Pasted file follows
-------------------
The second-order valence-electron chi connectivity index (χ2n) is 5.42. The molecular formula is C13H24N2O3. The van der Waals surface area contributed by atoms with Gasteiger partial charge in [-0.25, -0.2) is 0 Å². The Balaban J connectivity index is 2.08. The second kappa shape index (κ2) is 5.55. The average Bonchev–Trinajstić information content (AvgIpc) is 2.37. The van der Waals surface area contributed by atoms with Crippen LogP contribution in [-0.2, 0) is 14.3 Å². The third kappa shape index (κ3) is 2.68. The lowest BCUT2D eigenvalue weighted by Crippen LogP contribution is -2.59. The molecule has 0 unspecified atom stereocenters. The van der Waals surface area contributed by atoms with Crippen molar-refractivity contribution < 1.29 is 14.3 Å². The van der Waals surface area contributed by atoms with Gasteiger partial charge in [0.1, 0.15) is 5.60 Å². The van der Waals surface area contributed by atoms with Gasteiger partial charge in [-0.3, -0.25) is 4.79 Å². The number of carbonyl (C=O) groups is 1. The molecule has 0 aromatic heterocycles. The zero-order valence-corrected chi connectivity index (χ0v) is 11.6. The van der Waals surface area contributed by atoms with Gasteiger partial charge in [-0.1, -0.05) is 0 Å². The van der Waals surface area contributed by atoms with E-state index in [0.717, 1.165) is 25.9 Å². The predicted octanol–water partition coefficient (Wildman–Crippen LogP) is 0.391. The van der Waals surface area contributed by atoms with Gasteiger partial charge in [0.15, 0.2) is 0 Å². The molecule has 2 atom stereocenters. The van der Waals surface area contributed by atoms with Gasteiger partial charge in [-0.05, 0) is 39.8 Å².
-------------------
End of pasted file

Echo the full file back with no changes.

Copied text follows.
The second-order valence-electron chi connectivity index (χ2n) is 5.42. The molecular formula is C13H24N2O3. The van der Waals surface area contributed by atoms with Gasteiger partial charge in [-0.25, -0.2) is 0 Å². The Balaban J connectivity index is 2.08. The second kappa shape index (κ2) is 5.55. The average Bonchev–Trinajstić information content (AvgIpc) is 2.37. The van der Waals surface area contributed by atoms with Crippen LogP contribution in [-0.2, 0) is 14.3 Å². The third kappa shape index (κ3) is 2.68. The lowest BCUT2D eigenvalue weighted by Crippen LogP contribution is -2.59. The molecule has 0 unspecified atom stereocenters. The van der Waals surface area contributed by atoms with Crippen molar-refractivity contribution < 1.29 is 14.3 Å². The van der Waals surface area contributed by atoms with Gasteiger partial charge in [0.1, 0.15) is 5.60 Å². The van der Waals surface area contributed by atoms with Gasteiger partial charge in [-0.3, -0.25) is 4.79 Å². The number of carbonyl (C=O) groups is 1. The molecule has 0 aromatic heterocycles. The zero-order valence-corrected chi connectivity index (χ0v) is 11.6. The van der Waals surface area contributed by atoms with Gasteiger partial charge in [-0.1, -0.05) is 0 Å². The van der Waals surface area contributed by atoms with E-state index in [0.717, 1.165) is 25.9 Å². The predicted octanol–water partition coefficient (Wildman–Crippen LogP) is 0.391. The van der Waals surface area contributed by atoms with Gasteiger partial charge in [0.15, 0.2) is 0 Å². The molecule has 2 atom stereocenters. The van der Waals surface area contributed by atoms with Gasteiger partial charge in [-0.05, 0) is 39.8 Å².